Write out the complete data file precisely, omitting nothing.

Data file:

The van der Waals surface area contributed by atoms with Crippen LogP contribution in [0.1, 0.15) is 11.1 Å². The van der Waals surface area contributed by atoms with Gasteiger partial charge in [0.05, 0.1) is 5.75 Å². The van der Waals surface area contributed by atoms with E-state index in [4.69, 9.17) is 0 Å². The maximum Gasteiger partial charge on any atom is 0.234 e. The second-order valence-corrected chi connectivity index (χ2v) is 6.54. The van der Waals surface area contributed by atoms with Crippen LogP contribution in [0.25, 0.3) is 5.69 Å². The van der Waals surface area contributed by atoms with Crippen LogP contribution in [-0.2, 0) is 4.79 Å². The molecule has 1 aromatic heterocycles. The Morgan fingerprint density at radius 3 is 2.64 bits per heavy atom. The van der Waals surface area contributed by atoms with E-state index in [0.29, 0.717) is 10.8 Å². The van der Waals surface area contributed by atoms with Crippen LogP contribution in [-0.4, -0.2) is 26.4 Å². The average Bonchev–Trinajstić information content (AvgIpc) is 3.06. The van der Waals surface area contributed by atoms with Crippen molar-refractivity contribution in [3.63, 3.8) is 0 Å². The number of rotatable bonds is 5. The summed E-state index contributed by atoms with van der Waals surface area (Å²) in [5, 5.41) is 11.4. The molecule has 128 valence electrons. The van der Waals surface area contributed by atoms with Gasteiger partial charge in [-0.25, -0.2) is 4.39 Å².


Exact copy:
The van der Waals surface area contributed by atoms with Crippen LogP contribution in [0.1, 0.15) is 11.1 Å². The van der Waals surface area contributed by atoms with Gasteiger partial charge in [0.05, 0.1) is 5.75 Å². The van der Waals surface area contributed by atoms with E-state index in [4.69, 9.17) is 0 Å². The maximum Gasteiger partial charge on any atom is 0.234 e. The second-order valence-corrected chi connectivity index (χ2v) is 6.54. The van der Waals surface area contributed by atoms with Crippen LogP contribution in [0.25, 0.3) is 5.69 Å². The van der Waals surface area contributed by atoms with Crippen LogP contribution in [-0.2, 0) is 4.79 Å². The molecule has 1 aromatic heterocycles. The Morgan fingerprint density at radius 3 is 2.64 bits per heavy atom. The van der Waals surface area contributed by atoms with E-state index in [0.29, 0.717) is 10.8 Å². The van der Waals surface area contributed by atoms with Crippen LogP contribution in [-0.4, -0.2) is 26.4 Å². The average Bonchev–Trinajstić information content (AvgIpc) is 3.06. The van der Waals surface area contributed by atoms with Crippen molar-refractivity contribution in [3.63, 3.8) is 0 Å². The number of rotatable bonds is 5. The summed E-state index contributed by atoms with van der Waals surface area (Å²) in [5, 5.41) is 11.4. The molecule has 128 valence electrons. The van der Waals surface area contributed by atoms with Gasteiger partial charge in [-0.25, -0.2) is 4.39 Å².